The search starts for young content creators
#prstudent #bestPRblogs resumes next month
About the author
Richard Bailey FCIPR MPRCA is editor of PR Academy's PR Place Insights. He teaches and assesses undergraduate, postgraduate and professional students.
It’s easy to be pessimistic about the prospects of today’s university students.
Their horizons have shrunk because of the Covid restrictions and their opportunities to find work have been reduced by the restrictions on travel and hospitality and by increased competition for graduate jobs. Many are at university but unable to benefit from the full university experience.
They are a generation of students who have been told repeatedly that grades matter, so they understandably aspire to gain First Class degrees. Only to find that around a third of them achieve top grades, leaving employers sceptical about degree classifications as a means of identifying talent.
It’s easy to be pessimistic, so let’s consider instead the reasons to be optimistic.
With few exceptions, today’s students were born after Google. They can scarcely remember a time before smartphones and social media. This has led to profound behaviour change – and not all of it should be viewed negatively.
Opportunities abound for creative expression and entrepreneurship. This makes young people simultaneously very young – and very self-contained and grown up.
That’s the context for our #bestPRblogs contest celebrating communication and creativity among UK-based public relations students.
Our starting point is blogging because that’s where individuals can fully express their interests and develop their personal brands. But having your own blog is not a requirement. Some prefer to use existing platforms such as LinkedIn or Medium or course blogs to contribute to an existing community by sharing content and conversations.
Writing is still a core requirement for public relations, but visual communications is growing in importance so we hope to showcase examples from YouTube, Instagram and TikTok too.
Some universities require students to blog for assessment purposes. Some individuals participate because they discover a passion project and they can see the potential to use their content to make industry connections and to build their personal brands.
Ours is a competition with few rules and restrictions. We include students of any nationality as long as they’re currently studying in the UK. We include students on BA and MA courses. They don’t even have to be enrolled onto public relations degree courses as long as they are willing to be identified as a #prstudent.
In the past this has included journalism students who have realised that they’re more likely to find work in public relations or content marketing; or marketing students who revel in creative communication; or English students looking for a vocational outcome to their course.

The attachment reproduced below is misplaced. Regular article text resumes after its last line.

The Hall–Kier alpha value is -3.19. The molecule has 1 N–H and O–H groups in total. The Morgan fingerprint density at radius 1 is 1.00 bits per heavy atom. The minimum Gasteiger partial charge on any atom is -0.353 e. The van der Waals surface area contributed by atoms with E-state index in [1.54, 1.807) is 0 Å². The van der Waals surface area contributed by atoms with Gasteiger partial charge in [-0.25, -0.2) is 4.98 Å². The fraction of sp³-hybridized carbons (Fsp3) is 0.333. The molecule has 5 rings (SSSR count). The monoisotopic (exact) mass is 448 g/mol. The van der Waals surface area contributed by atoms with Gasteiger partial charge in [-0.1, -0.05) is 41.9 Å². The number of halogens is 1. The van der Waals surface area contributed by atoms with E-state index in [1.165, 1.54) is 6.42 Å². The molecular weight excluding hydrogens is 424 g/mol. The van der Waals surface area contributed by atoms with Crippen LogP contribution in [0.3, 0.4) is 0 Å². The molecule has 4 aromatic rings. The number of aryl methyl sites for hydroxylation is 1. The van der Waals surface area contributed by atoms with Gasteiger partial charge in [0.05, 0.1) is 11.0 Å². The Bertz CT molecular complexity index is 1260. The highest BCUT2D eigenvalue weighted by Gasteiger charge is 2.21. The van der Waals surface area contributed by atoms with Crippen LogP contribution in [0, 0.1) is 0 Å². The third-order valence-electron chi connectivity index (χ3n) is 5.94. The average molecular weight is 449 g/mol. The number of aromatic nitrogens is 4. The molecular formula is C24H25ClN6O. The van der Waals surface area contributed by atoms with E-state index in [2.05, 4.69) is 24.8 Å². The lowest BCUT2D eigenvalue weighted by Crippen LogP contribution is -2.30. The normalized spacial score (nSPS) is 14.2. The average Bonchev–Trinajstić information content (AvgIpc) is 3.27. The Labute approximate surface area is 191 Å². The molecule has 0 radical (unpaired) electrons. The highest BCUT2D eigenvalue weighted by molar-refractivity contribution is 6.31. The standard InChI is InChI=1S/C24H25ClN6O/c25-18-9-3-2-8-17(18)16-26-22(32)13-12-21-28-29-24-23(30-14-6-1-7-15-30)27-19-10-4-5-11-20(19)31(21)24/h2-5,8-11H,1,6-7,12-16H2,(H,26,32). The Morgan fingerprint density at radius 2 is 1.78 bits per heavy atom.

We favour content about public relations over lifestyle content as that’s unapologetically our focus at PR Place Insights, but will include distinctive lifestyle content ahead of another dutiful essay on public relations.
Each week, we look to include a selection of #prstudent content within our weekly #ThisWeekinPR round-up. As such, we’re looking for quality content that can stand up to professional scrutiny. Indeed, our intention is to showcase emerging student talent among practitioners who may be able to offer advice and connections – and even work or work placement opportunities.
Towards the end of the academic year, we shortlist those individuals who have appeared most often before naming our choice of Best PR Student Blogger 2021. We also name the universities that have featured most often across the year.
Our 2020 winner is Niamh Murray who studied at the #bestPRblogs top-ranked Ulster University. She explains in her distinctive voice why she chose to build a personal blog:
‘I started blogging because I took a notion, really. I have a lot of thoughts about things and I’m a very chatty person, so having a blog let me have a voice and say what I wanted to say, but in a more creative and productive way.
‘As a student, having a blog was great for building an e-portfolio, and truth be told, that’s why I started. I wanted to have a wee collection of my writing so that potential employers could see what I was like and what I could do, rather than just looking at my CV and embarrassing Facebook photos from 2012.
‘Sharing my posts on LinkedIn allowed me to direct people to my blog, instead of just having it floating about on the internet. I promoted my blogs on LinkedIn rather than other social media, because my friends and other students aren’t exactly the audience I was trying to reach; professionals and potential employers were.’
I’m so glad I started blogging and I would strongly recommend it to other students. You can write about whatever you want and it really lets you find your voice, harness some creativity and get experience with writing to see if you like it or not. Blogging is one of those gems which helps with personal and professional development; it benefits you and it doesn’t hurt the CV, either.
The UK's Best PR Student Blogger 2020Freckles and Thoughts
Orlagh Shanks, our 2019 winner (who also won in 2018) graduated from Liverpool John Moores University and has recently returned from a scholarship year working in New York. She continues to blog regularly and now specialises in influencer marketing.
We monitor #prstudent across social media and the best way to make your content discoverable is to use this tag on your content.